By 1867, Howdy had returned to what he knew best, being on a river boat. He began running a river boat up the Rio Grande River. He made his base of operation on Brazos Island near the mouth of the Rio Grande, in what is now Cameron County near the south end of Padre Island. This is where he met Capt. Richard King, who he himself was running a boat on the Rio Grande. They became fast friends. King was always partial to Howdy’s snake tattoo, in fact, he eventually turned into his personal cattle brand mark.
In October of 1867, things took a turn for the worst for Howdy. An intense hurricane struck the mouth of the Rio Grande destroying any structures in its path including Howdy’s boat. Following the hurricane devastation, Howdy quit the river boat business altogether. He dabbled in farming in the Rio Grande Valley. The climate there was very conducive to citrus plants so he specialized in oranges & lemons. Howdy was fascinated by nature and he carried a pouch of bluebonnet seeds wherever he went - tossing them along the trails next to his horse or his wagon. In fact, many of the blue bonnets we enjoy today probably came from Howdy’s hands.
In 1873, Texas Governor Richard Coke & the State legislature recommissioned the Texas Rangers and Howdy rejoined them at the rank of Capt. During these years as a Ranger he participated in helping to capture criminals and desperados like Sam Bass & John Wesley Hardin. Always the rambler and disheartened by the events that took place during the El Paso Salt war in 1877, Howdy left the Rangers to seek employment with an old friend in Lincoln County New Mexico.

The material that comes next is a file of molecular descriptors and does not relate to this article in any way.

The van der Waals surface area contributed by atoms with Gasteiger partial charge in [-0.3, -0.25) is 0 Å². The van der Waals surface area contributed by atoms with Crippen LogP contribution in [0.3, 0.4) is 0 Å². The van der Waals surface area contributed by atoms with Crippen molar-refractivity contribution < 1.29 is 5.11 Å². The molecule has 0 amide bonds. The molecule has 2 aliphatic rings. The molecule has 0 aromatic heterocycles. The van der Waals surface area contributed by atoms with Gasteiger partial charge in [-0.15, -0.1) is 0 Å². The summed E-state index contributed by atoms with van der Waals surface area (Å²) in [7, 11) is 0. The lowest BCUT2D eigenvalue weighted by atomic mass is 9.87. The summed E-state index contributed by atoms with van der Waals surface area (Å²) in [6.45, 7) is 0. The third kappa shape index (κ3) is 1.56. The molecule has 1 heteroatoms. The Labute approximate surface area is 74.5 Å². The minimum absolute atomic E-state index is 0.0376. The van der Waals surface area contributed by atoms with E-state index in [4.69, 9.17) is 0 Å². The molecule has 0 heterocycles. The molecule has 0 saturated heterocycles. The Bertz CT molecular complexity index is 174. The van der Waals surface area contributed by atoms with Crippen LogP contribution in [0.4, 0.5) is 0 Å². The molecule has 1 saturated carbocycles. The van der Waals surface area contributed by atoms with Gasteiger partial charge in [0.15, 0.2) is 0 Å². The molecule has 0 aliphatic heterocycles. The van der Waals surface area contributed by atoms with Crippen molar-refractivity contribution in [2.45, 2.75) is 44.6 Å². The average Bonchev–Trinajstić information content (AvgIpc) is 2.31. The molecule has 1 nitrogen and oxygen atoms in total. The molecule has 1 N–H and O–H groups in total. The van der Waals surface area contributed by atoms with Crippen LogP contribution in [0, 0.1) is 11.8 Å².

By this time, John Chism had partnered up with Charles Goodnight and he had a huge cattle operation. Howdy was very experienced and Chism knew him well so he felt it would be a great opportunity for work. About a year later, Lincoln County erupted in a feud between two rival businessmen, John Tunstil, who Chism partnered with, and LG Murphy. The feud would become an armed conflict when Tunstil was killed by a posse working on behalf of Murphy. The violence that ensued would be known as the Lincoln County War. One of Tunstil’s ranch hands, who Howdy often called ‘Kid’, took the loss of his boss & mentor very hard. In his later years, Howdy often expressed regret about lending William H Bonney or “Billy”, as they all called him, one of his good pistols. Howdy described Billy the Kid as a truly dangerous young man; he was impossible to catch. Not wanting to be mixed up in such a bloody/political conflict Howdy left Lincoln county not long after the John Tunstil killing.
1880 found Howdy in the silver boom town of Tombstone, Arizona. His mining career never produced much but he learned to play a pretty good hand of poker. Many nights he would stay up playing cards with the likes of Doc Holiday & Wyatt Earp, with whom he claimed to have been very close. Howdy was not in town the day that the shootout at the OK Corral occurred. Howdy always had great respect for the Earps, especially, Wyatt, who he felt a kinship with because of their law enforcement backgrounds. Howdy often described Wyatt Earp as not an overly imposing person, but someone who “showed no fear of any man”. Also, that his fists were almost as dangerous as his pistol.